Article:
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Reclaiming Lost Palestinian Dreams Through Role-Play

Laura Alajma is spreading live-action role-playing throughout the Palestinian territories and the broader Arab world.

When Laura Alajma was a little girl, the games she played evolved with the world around her. Before the Second Intifada in 2000, she and her friends role-played, pretending to be doctors, mothers and fathers in a children’s game known in the Palestinian territories as “Bait Byout,” or House of Houses. But then the Intifada started. Israel Defense Forces (IDF) soldiers woke up young Laura in bed with rifles pointed at her face. In 2002, at the start of the Siege of Jenin, she woke again to Israeli gunfire blasting through the bedroom window inches above her head. While visiting the decimated refugee camp after the siege, men shouted at her to be careful of dead bodies below her.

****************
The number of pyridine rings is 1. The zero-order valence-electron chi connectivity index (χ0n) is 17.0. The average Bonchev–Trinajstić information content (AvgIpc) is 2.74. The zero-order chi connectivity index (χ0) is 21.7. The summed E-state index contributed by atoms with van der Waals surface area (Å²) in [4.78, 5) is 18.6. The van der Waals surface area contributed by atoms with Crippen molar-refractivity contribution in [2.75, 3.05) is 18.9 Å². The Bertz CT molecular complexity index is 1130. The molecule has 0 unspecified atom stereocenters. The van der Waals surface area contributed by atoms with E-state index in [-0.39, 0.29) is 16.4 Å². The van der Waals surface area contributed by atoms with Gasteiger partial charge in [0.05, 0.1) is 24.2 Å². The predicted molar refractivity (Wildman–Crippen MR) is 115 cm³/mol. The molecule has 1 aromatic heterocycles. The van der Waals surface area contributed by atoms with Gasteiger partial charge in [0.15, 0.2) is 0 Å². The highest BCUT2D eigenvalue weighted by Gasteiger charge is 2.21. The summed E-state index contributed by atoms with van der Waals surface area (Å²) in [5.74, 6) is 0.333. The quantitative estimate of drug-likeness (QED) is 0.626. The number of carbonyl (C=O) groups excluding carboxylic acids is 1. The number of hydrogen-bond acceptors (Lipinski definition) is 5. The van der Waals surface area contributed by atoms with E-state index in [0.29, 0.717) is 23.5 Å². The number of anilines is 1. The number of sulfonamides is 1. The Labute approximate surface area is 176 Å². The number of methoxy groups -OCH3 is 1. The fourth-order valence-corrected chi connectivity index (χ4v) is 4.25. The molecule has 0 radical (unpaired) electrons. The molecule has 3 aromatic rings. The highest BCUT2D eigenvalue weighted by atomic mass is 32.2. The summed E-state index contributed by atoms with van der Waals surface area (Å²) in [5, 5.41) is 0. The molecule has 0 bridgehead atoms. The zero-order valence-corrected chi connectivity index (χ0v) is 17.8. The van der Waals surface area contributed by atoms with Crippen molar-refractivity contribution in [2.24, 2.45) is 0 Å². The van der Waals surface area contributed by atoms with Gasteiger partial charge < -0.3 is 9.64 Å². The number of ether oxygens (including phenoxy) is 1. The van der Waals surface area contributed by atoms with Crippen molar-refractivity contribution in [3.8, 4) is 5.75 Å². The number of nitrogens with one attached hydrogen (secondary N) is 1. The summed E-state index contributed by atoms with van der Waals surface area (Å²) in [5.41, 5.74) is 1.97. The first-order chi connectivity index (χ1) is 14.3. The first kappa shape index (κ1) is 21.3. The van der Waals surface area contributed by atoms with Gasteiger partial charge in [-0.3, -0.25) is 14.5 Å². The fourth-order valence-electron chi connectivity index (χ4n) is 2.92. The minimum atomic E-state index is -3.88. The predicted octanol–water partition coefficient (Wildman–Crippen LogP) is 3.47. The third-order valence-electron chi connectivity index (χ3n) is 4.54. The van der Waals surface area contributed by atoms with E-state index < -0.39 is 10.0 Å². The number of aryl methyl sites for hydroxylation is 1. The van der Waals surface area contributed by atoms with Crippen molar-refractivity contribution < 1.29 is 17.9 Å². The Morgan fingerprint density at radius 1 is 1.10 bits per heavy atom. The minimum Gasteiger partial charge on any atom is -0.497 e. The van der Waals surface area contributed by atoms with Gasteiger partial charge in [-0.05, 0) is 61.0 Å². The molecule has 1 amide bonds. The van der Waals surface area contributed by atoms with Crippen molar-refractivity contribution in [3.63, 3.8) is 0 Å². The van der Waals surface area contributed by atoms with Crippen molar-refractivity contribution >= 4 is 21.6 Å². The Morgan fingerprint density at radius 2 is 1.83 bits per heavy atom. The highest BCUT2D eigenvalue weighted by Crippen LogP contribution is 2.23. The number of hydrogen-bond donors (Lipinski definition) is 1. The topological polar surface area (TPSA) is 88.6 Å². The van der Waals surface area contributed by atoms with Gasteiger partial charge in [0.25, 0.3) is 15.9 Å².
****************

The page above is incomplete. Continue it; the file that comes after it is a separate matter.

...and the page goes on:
Traumatized from the five-year war, Alajma and other children began to role-play those figures prevailing over their war-torn life — soldiers, fighters, martyrs. Laura would be a “journalist” for Al-Jazeera at these make-believe clashes.

“It was how we tried to cope,” says Alajma.

As the 29-year-old executive manager of Bait Byout, the first live-action role-playing (LARP) organization in the Palestinian territories and the Arab world, Alajma is reclaiming these childhood traditions. With past and present reality etched into their identity, Alajma and her Palestinian cohorts are using LARP as a means for personal and social transformation. Introduced by visiting Norwegians in 2011, the LARP scene in Palestine by late 2016 had grown into a full-blown movement in need of a professionalized organization and a leader — Alajma.

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Tags: #community, #larping, #palestine, #therapy
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